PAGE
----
As it is titled "For the Absolute Beginner" and IS indeed for that type of person, I have no complaints whatsoever. And the other reviewer who said "The Code is outdated" is incorrect. PHP 5 is currently the latest version of PHP, and this book covers PHP 5. I've yet to have a piece of code not execute from this book (except when I mess up the coding...)
I'd highly recommend this book for a person with no real programming experience. I myself was 'hobbyist' programmer in BASIC fiften years ago...and this was an EXCELLENT book to remind me of all the things I had long forgotten as I delved into writing PHP and using MySQL.
There are TONS of topics and coding that is not covered here, but hey...for absolute beginner...this is THE PLACE TO START. After digesting this book, I would recommend going over to Jason Gilmore's "Beginning PHP 5 & MySQL". I purchased Jason's book first...was utterly lost...and then purchased this one. Now, after understanding these concepts much better, Jason's book makes MUCH more sense...and is a great resource in my PHP library.
I was a little scared about other people comments, but I decided to buy the book and give a try, thanks God!... I did it,
I have learned so much with this book, if I can give 10 stars I will, hoping the author continue making books like this in a series, excellent work.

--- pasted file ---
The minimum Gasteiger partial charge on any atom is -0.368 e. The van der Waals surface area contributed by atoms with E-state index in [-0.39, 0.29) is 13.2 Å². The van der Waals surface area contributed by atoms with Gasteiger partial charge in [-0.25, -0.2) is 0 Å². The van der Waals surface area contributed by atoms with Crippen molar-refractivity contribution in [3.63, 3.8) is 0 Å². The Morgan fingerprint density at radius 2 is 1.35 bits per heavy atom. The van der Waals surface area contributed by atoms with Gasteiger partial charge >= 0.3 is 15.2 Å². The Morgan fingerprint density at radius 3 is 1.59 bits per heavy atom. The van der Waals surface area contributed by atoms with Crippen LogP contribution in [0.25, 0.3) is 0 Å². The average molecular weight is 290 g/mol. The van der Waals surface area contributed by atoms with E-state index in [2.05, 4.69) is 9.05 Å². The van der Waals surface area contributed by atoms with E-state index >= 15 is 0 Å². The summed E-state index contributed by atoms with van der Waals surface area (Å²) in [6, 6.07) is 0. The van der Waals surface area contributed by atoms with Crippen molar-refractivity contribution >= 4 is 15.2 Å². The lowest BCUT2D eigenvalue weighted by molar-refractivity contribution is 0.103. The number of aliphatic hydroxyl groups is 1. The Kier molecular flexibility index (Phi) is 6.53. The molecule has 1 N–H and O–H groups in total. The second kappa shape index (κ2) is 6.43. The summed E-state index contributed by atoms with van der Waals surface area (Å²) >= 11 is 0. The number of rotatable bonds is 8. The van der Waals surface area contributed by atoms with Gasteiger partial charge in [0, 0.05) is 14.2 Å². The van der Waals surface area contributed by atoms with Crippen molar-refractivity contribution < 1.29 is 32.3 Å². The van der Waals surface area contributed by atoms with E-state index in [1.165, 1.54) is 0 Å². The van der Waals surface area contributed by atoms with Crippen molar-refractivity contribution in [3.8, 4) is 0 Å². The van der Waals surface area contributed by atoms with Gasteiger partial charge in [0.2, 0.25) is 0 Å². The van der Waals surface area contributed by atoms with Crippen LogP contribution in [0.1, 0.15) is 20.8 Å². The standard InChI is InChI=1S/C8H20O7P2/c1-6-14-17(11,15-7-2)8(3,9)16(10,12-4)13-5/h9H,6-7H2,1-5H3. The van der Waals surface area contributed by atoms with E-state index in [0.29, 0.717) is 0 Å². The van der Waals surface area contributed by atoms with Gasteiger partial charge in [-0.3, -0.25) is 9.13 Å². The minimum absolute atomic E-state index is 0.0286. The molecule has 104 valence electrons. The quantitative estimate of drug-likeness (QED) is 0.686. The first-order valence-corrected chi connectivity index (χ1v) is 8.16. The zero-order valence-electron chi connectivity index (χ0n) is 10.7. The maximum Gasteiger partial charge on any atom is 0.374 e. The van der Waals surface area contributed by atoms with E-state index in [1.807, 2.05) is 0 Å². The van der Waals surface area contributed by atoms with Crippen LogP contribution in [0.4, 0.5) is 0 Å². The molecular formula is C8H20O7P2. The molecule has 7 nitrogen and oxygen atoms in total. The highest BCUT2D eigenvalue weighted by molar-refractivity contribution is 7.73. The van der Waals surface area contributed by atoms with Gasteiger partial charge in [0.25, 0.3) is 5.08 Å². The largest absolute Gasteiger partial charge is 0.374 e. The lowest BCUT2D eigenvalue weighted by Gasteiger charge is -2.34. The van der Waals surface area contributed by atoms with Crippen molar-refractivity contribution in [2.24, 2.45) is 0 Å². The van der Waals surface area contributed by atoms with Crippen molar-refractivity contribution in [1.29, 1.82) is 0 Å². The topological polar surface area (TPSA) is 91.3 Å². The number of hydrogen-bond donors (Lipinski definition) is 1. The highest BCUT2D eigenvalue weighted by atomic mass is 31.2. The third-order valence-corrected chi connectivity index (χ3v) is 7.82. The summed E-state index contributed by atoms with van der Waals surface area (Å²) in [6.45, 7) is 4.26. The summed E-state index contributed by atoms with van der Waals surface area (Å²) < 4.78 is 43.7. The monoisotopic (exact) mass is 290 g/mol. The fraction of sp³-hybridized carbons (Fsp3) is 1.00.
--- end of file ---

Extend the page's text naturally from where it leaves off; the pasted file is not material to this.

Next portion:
Sadly... Typos, Bad Code, Incoherent Passages...2005/9/2
While the concept of a book for "absolute beginners" is great, it seems the author has skimped out on spending actual effort in writing the book. There are a few gems and insights, but the vast majority of passages include obvious bromides, such as a whole paragraph wasted on the real-world tip: "don't include your real password if you share your code for mysql_db_connect."
Despite its title, the book only spends a short chapter on actual integration of php and mysql--and it doesn't even broach up the suppression operator (@mysql_connect(l,u,p) OR die('can't connect to mysql')). Moreover, the XML/PHP part is too brief.
In the file chapter, the guy implies that using file saving methods isn't efficient because in a real-world website, two users might write to the same file at once--thus, he won't spend much time talking about files, but will broach up more on multiple-user access in the XML chapter... which he seems to have forgotten (or did he expect us to waste $30 on a book just to go back to the easy-to-install php nuke system instead of actually designing our own functional CMS system allowing for multiple user file writes).
The code snipplets include a number of typo'ed functions (as do the text descriptions following them). Moreover, a lot of functions are used without adequate explanation. The book expects you to read through the documentation on php.net or to suffer through countless hours of frustration trying to get the exact code to work.
I'd say that this book is good to skim over (say, 20 minutes) if you don't know how to program. If you trust the guy's code snipplets and attempt to learn from those, then... may the author's non-existent errata help you.
If you disagree with any of this and have actually read the book, please contact me via jackline.hunter at gmail dot com.